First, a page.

It goes without saying that the Nigerian healthcare system is at best a work in progress and due for an intervention. If you are not treating malaria, typhoid, or having a low risk pregnancy, things may not work out so well for you. I have had some experiences in this area, experiences that will live with me forever, and I have decided to use them to reduce these negative experiences for others.
In Nigeria, we provide for ourselves electricity and water, but we cannot always prevent illnesses or be our own doctors. This is not to bash any hardworking professional in our healthcare sector, but to share tips to improve our chances for better quality healthcare.
Choosing a hospital
I have found that the following four factors are important in selecting a hospital. Any of these aspects can doom a patient.
Knowledge of the doctors
Once, a doctor asked me, ‘So what do we do now?’ I ran away. He was not sure what was wrong and was debating what test to send me for. A lack of knowledge is frightening. You want a doctor who knows what he or she is doing and won’t prescribe harmful medication to a pregnant woman only to apologize later. This happens.
Many Nigerians today have to see more than one doctor to confirm simple diagnoses. We now actually have to check reviews. Ask your friends about that hospital you have been eyeing in your neighborhood and listen to the doctor when you visit. If in doubt, leave. Only you will bear the consequences.
Quality and availability of facilities
Arguably as critical as the knowledge of a doctor, it is important to note the kind of facilities your healthcare center has. Lab results may be unduly delayed. Even with a superb doctor, a hospital with a dearth of facilities is at best a consultancy center, useless in emergencies. Absence of electric power, ventilators, nebulizers, bed spaces have resulted in loss of life in Nigeria. Many hospitals are so unsanitary. Patients acquire more illnesses during admission. Patients arrive in an emergency and are required to purchase simple materials like gloves, syringes or tissues that will be used to treat them. Many Nigerian hospitals still treat patients with medication that the world has stopped prescribing due to unnecessary side-effects. Our lives should be worth more than this.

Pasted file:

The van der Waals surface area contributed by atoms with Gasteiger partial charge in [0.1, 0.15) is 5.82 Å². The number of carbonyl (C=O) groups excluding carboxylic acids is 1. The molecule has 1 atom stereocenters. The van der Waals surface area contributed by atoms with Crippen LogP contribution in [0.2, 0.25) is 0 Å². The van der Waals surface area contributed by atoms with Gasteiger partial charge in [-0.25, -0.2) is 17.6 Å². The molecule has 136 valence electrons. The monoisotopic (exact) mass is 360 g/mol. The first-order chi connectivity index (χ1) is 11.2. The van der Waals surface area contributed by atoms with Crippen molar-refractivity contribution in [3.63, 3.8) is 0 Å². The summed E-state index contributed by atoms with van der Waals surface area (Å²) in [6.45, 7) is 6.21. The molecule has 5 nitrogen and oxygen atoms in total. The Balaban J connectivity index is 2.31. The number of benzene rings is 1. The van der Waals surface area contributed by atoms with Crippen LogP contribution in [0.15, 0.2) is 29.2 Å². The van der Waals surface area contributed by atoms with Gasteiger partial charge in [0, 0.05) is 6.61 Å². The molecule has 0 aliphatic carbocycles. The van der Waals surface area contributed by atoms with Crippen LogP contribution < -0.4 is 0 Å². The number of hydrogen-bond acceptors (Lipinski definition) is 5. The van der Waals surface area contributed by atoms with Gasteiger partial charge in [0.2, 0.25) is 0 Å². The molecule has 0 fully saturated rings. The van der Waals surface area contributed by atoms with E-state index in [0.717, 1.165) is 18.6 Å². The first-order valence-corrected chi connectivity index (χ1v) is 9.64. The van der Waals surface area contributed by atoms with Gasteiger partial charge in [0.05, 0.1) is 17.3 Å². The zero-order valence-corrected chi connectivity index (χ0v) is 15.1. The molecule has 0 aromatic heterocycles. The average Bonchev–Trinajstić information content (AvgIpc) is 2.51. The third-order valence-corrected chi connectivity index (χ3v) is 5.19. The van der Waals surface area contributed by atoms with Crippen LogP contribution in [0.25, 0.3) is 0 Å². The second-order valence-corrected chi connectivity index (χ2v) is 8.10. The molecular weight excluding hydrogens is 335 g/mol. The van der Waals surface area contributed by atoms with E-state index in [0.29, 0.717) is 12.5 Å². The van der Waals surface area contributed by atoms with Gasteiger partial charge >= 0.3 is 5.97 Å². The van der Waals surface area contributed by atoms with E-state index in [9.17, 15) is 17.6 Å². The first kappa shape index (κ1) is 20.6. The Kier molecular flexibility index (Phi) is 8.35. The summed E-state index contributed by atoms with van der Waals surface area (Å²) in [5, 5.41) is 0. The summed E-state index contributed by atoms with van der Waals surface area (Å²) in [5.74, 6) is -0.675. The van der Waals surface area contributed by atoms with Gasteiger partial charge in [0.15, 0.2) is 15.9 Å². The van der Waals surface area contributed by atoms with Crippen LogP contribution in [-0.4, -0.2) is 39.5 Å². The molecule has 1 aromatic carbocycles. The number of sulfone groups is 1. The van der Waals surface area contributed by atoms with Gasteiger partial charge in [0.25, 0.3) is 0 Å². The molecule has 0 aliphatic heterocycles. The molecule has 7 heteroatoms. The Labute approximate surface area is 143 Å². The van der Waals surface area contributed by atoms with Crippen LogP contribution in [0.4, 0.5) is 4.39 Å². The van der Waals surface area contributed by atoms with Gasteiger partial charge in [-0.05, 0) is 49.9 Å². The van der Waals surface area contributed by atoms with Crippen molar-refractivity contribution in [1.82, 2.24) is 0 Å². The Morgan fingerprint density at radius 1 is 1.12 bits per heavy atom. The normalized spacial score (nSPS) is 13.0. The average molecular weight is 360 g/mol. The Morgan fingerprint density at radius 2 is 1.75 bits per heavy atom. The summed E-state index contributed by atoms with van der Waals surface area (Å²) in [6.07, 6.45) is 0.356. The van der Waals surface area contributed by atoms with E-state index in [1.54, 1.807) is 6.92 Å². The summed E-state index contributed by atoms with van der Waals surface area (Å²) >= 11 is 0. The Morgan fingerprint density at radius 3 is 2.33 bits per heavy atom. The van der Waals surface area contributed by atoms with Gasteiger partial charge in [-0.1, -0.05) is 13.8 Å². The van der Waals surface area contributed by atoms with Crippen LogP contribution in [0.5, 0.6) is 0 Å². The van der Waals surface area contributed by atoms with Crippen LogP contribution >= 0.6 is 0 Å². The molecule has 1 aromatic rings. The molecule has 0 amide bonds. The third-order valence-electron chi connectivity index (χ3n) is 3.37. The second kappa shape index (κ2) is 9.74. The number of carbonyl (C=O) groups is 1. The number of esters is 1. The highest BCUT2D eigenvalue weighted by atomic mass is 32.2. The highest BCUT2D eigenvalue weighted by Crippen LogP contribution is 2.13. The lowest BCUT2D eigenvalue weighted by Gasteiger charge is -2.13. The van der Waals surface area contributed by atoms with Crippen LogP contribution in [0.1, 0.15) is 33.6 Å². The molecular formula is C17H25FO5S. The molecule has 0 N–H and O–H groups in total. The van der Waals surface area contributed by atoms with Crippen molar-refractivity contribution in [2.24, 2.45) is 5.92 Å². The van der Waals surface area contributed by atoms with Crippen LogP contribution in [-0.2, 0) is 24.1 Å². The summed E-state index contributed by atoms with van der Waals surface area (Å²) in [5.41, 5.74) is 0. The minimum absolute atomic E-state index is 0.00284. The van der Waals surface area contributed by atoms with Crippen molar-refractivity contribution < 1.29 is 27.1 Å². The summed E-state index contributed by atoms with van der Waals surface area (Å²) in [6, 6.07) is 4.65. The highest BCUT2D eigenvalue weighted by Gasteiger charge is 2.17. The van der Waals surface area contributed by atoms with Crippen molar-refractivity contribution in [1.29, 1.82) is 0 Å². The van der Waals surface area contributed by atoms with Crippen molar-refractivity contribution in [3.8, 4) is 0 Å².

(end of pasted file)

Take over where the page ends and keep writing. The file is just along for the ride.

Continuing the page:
Efficiency of staff
The Nigerian nurse has become a common trope. We laugh about how mean nurses can be, and how we have to cajole them to work, especially in public hospitals, but the negative consequences that result from this lack of empathy and professionalism are not funny. A close relative was ill and went to the hospital. For hours there was barely any treatment because we were waiting for some test result to determine the diagnosis. For an eternity we were reassured that the result would be out ‘shortly’ and it wasn’t until the family threatened to tear the place down that the lab confessed that they had lost the sample. They never did the test but, together with the nurses, kept lying, even to the doctors, that the result would be out. You can have great facilities and doctors, and it is the supporting staff that will mess you up. When choosing hospitals, we need to watch how the general staff behave. Some hospitals have great staff with the occasional bad apple, and there are hospitals where no accountability is enforced and the patients suffer the consequences. The efficiency of staff greatly determines the quality of care we get.